The elegance of lateral productivity is it allows you to put off tasks indefinitely without guilt. After all, you aren’t loafing around accomplishing nothing. You’re working hard! You don’t have time to file those reports.

It’s Einstein’s theory writ small: two objects can’t occupy the same space at the same time. In this case, two tasks can’t occupy the same brain space, since the human brain is notoriously poor at multi-tasking.

Lateral productivity allows you to play the hero to your self-imposed task villain. You find yourself in a kind of self-perpetuating state of activity, trapped in some Escheresque landscape where you’re diligently drawing the next set of stairs right before you ascend or descend said stairway. Technically, you’re moving, but there’s no forward progress to be had.

This art form is practiced by workers and managers alike. Lateral productivity can go by many other aliases, including “special side project”. The naming lends a measure of credibility. Throw in some metrics, build some color graphs, wrap it up in a Power Point presentation and you’ve got the makings of an entirely new task, which at some point lateral productivity will force you to abandon for something else.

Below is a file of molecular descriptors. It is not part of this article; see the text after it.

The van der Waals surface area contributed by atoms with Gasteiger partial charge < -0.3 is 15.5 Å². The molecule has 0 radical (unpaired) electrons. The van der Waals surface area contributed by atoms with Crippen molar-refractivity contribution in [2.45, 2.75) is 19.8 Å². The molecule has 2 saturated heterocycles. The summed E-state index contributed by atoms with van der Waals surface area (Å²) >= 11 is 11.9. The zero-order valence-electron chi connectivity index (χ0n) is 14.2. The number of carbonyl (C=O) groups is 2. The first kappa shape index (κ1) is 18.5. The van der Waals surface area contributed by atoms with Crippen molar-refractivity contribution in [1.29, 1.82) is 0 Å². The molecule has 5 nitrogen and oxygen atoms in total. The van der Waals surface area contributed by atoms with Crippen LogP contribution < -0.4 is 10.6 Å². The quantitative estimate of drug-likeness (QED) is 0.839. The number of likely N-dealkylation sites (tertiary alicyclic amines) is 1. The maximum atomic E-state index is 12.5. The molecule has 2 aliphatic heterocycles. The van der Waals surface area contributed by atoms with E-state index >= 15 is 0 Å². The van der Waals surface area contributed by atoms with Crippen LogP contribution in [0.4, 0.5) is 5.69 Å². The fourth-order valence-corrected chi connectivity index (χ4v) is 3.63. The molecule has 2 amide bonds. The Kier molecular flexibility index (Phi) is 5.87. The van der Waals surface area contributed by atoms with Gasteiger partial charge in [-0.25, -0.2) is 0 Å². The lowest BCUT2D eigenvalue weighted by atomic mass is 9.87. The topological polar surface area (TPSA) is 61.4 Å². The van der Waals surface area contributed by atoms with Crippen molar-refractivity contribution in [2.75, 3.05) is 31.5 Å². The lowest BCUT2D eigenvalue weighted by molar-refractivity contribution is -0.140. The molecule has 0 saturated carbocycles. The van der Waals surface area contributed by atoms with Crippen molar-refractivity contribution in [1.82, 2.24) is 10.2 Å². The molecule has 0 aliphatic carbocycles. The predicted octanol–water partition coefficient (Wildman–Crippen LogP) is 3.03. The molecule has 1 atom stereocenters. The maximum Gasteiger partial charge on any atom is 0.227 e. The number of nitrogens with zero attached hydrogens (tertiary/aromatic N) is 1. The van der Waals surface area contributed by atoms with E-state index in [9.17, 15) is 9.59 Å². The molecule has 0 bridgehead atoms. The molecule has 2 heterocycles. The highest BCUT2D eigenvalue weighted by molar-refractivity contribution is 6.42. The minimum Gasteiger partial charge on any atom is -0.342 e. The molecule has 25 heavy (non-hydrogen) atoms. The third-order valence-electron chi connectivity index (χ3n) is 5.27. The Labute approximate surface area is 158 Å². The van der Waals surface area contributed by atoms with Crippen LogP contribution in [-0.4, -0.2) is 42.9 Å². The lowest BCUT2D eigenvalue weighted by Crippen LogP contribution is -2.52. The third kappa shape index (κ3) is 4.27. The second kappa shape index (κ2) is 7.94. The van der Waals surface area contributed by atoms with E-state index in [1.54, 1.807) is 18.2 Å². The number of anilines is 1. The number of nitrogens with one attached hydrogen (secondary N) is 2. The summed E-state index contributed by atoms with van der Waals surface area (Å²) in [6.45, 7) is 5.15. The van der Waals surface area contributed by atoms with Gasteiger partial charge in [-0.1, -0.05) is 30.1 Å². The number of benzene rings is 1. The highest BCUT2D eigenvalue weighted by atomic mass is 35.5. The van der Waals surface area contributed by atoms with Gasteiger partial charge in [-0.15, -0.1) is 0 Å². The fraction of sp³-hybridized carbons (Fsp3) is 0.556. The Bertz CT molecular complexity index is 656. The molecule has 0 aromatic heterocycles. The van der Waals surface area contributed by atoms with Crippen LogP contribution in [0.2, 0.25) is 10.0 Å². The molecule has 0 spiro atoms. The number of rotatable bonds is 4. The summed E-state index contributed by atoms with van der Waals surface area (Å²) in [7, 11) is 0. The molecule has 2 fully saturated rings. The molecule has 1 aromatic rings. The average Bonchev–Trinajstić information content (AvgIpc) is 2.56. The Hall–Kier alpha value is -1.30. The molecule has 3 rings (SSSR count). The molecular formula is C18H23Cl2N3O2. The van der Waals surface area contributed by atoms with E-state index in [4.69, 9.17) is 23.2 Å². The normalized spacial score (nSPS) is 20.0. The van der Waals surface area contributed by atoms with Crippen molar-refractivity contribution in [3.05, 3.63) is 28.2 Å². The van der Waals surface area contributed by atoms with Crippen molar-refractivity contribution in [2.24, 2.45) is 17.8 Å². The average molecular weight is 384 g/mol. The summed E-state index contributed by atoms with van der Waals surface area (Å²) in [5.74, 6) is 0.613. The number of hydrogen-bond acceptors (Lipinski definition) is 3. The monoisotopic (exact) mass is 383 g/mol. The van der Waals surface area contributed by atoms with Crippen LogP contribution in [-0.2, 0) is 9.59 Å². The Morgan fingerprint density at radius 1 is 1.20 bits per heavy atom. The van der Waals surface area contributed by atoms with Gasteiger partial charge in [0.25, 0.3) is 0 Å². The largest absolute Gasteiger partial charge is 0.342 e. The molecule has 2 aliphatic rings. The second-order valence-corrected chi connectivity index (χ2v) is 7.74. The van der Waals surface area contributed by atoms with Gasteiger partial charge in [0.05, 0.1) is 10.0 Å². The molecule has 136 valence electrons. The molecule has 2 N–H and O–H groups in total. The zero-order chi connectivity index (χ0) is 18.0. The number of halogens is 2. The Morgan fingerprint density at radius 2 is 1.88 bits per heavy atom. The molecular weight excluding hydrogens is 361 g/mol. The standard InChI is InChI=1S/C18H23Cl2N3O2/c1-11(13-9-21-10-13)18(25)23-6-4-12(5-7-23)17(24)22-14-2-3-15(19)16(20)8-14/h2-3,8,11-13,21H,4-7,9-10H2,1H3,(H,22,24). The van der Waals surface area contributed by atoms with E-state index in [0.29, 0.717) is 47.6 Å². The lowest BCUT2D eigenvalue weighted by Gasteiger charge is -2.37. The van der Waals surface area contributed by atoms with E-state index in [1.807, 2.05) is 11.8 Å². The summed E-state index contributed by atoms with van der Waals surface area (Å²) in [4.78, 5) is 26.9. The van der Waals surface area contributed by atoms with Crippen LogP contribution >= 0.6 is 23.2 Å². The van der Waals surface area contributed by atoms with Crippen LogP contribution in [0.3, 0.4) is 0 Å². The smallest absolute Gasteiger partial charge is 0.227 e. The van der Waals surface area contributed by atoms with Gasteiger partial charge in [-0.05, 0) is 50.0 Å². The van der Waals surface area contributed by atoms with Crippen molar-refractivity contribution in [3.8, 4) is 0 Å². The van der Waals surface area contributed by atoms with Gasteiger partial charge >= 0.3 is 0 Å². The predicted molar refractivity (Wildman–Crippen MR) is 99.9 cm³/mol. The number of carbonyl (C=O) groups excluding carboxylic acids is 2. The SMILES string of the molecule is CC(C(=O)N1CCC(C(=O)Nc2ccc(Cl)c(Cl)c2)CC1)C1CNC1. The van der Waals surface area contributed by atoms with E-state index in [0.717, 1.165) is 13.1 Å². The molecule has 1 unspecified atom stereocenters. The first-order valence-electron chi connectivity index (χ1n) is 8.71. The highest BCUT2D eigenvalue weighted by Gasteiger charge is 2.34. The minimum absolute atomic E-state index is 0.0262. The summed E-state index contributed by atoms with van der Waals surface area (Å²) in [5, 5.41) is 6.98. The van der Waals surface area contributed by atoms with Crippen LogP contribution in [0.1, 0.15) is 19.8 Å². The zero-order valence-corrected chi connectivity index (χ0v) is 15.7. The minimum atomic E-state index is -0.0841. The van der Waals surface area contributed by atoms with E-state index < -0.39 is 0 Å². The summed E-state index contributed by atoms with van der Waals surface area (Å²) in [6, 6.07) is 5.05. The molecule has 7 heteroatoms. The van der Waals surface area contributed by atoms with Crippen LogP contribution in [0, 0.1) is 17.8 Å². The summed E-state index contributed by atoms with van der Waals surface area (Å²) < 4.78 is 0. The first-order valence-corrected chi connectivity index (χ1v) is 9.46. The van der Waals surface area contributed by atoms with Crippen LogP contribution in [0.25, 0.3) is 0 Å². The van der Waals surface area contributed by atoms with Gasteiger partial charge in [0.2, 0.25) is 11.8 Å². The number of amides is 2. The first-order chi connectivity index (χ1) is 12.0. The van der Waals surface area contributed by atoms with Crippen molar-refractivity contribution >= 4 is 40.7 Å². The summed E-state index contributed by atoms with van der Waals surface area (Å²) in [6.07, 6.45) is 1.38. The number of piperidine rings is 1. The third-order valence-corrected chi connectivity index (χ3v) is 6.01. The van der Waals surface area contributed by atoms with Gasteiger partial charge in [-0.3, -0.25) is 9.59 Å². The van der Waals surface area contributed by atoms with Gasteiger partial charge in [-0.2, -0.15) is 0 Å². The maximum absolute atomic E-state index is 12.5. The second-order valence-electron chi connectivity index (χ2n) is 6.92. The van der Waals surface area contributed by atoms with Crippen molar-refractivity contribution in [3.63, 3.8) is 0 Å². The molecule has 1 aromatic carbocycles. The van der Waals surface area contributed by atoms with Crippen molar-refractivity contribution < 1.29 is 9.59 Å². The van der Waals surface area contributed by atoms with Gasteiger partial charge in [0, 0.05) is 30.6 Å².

Perhaps the best spokesman for lateral productivity was the great New York Yankees catcher Yogi Berra. Driving around one day, unsure of his location or the route to his destination, he reported, “We may be lost, but we’re making great time.”

Are You Smarter Than a Mouse?

Are you smarter than a mouse? This was one of the intriguing topics presented at 2013’s Society for Neuroscience conference in San Diego, on research done by J.F. Gysner, M. Manglani, N. Escalona, R. Hamilton, M. Taylor, J. Paffman, E. Johnson, and L.A. Gabel, all based out of Lafayette College in Easton, Pennsylvania.

If you are a lab mouse, then you are undoubtedly familiar with mazes. Specifically, you’ve probably logged some time in a Hebb-Williams maze. For decades, it’s been the go-to research model: a spacial-visual maze that centers on twelve standard problems, which differ based on the learning/memory task researchers have assigned to you and your rodent buddies.

But the Hebb-Williams maze is not solely reserved for our tiny rodent friends. Its friendly confines have also been used to test the mettle of ‘rats, cats, rabbits, ferrets, mice, and monkeys.’